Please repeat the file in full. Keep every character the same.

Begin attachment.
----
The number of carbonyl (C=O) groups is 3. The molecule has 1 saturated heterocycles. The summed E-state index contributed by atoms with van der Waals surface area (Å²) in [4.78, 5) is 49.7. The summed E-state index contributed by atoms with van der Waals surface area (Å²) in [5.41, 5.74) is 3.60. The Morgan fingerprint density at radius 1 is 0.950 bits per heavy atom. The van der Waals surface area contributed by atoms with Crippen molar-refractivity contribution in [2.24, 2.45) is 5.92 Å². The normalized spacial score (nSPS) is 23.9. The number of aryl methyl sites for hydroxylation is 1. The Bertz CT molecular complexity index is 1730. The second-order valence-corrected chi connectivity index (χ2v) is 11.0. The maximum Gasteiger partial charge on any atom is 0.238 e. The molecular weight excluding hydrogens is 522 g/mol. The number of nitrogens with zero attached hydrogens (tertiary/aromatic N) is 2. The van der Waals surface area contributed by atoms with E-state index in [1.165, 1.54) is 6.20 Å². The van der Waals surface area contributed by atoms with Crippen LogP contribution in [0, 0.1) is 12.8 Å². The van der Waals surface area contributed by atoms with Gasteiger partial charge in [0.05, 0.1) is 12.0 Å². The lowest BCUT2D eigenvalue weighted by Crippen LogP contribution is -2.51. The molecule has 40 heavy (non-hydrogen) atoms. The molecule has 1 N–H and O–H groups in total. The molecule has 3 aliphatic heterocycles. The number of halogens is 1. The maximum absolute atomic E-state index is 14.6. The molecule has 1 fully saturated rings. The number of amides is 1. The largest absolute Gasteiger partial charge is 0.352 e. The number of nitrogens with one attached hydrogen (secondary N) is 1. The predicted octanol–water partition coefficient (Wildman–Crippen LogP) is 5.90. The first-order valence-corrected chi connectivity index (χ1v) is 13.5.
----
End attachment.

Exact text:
The number of carbonyl (C=O) groups is 3. The molecule has 1 saturated heterocycles. The summed E-state index contributed by atoms with van der Waals surface area (Å²) in [4.78, 5) is 49.7. The summed E-state index contributed by atoms with van der Waals surface area (Å²) in [5.41, 5.74) is 3.60. The Morgan fingerprint density at radius 1 is 0.950 bits per heavy atom. The van der Waals surface area contributed by atoms with Crippen molar-refractivity contribution in [2.24, 2.45) is 5.92 Å². The normalized spacial score (nSPS) is 23.9. The number of aryl methyl sites for hydroxylation is 1. The Bertz CT molecular complexity index is 1730. The second-order valence-corrected chi connectivity index (χ2v) is 11.0. The maximum Gasteiger partial charge on any atom is 0.238 e. The molecular weight excluding hydrogens is 522 g/mol. The number of nitrogens with zero attached hydrogens (tertiary/aromatic N) is 2. The van der Waals surface area contributed by atoms with E-state index in [1.165, 1.54) is 6.20 Å². The van der Waals surface area contributed by atoms with Crippen LogP contribution in [0, 0.1) is 12.8 Å². The van der Waals surface area contributed by atoms with Gasteiger partial charge in [0.05, 0.1) is 12.0 Å². The lowest BCUT2D eigenvalue weighted by Crippen LogP contribution is -2.51. The molecule has 40 heavy (non-hydrogen) atoms. The molecule has 1 N–H and O–H groups in total. The molecule has 3 aliphatic heterocycles. The number of halogens is 1. The maximum absolute atomic E-state index is 14.6. The molecule has 1 fully saturated rings. The number of amides is 1. The largest absolute Gasteiger partial charge is 0.352 e. The number of nitrogens with one attached hydrogen (secondary N) is 1. The predicted octanol–water partition coefficient (Wildman–Crippen LogP) is 5.90. The first-order valence-corrected chi connectivity index (χ1v) is 13.5.